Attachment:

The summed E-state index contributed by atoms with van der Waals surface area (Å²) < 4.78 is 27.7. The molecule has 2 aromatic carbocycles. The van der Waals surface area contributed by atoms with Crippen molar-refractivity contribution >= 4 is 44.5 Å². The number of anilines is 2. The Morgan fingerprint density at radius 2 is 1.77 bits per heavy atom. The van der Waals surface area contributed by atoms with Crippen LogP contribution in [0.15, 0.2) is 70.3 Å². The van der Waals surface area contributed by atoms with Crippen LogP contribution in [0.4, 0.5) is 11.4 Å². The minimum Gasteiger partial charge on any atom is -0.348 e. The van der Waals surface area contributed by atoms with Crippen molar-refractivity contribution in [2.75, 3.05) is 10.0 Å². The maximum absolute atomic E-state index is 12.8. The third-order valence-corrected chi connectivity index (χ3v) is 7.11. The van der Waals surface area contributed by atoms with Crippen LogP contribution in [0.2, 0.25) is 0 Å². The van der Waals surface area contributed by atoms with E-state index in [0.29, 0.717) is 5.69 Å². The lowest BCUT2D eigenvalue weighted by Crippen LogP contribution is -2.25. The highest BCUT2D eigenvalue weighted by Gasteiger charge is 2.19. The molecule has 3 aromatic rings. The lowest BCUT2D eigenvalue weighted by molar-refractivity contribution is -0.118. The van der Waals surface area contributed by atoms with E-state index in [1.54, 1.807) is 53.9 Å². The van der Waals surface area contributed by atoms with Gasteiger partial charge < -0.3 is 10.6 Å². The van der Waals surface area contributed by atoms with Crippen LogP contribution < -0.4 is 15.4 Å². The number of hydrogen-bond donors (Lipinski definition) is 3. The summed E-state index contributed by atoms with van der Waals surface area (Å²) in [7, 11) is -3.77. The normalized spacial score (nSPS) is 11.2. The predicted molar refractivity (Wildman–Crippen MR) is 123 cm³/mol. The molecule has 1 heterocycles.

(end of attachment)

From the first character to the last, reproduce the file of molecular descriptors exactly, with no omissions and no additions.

The summed E-state index contributed by atoms with van der Waals surface area (Å²) < 4.78 is 27.7. The molecule has 2 aromatic carbocycles. The van der Waals surface area contributed by atoms with Crippen molar-refractivity contribution >= 4 is 44.5 Å². The number of anilines is 2. The Morgan fingerprint density at radius 2 is 1.77 bits per heavy atom. The van der Waals surface area contributed by atoms with Crippen LogP contribution in [0.15, 0.2) is 70.3 Å². The van der Waals surface area contributed by atoms with Crippen LogP contribution in [0.4, 0.5) is 11.4 Å². The minimum Gasteiger partial charge on any atom is -0.348 e. The van der Waals surface area contributed by atoms with Crippen molar-refractivity contribution in [2.75, 3.05) is 10.0 Å². The maximum absolute atomic E-state index is 12.8. The third-order valence-corrected chi connectivity index (χ3v) is 7.11. The van der Waals surface area contributed by atoms with Crippen LogP contribution in [0.2, 0.25) is 0 Å². The van der Waals surface area contributed by atoms with E-state index in [0.29, 0.717) is 5.69 Å². The lowest BCUT2D eigenvalue weighted by Crippen LogP contribution is -2.25. The highest BCUT2D eigenvalue weighted by Gasteiger charge is 2.19. The molecule has 3 aromatic rings. The lowest BCUT2D eigenvalue weighted by molar-refractivity contribution is -0.118. The van der Waals surface area contributed by atoms with E-state index in [1.54, 1.807) is 53.9 Å². The van der Waals surface area contributed by atoms with Gasteiger partial charge < -0.3 is 10.6 Å². The van der Waals surface area contributed by atoms with Crippen LogP contribution < -0.4 is 15.4 Å². The number of hydrogen-bond donors (Lipinski definition) is 3. The summed E-state index contributed by atoms with van der Waals surface area (Å²) in [7, 11) is -3.77. The normalized spacial score (nSPS) is 11.2. The predicted molar refractivity (Wildman–Crippen MR) is 123 cm³/mol. The molecule has 1 heterocycles.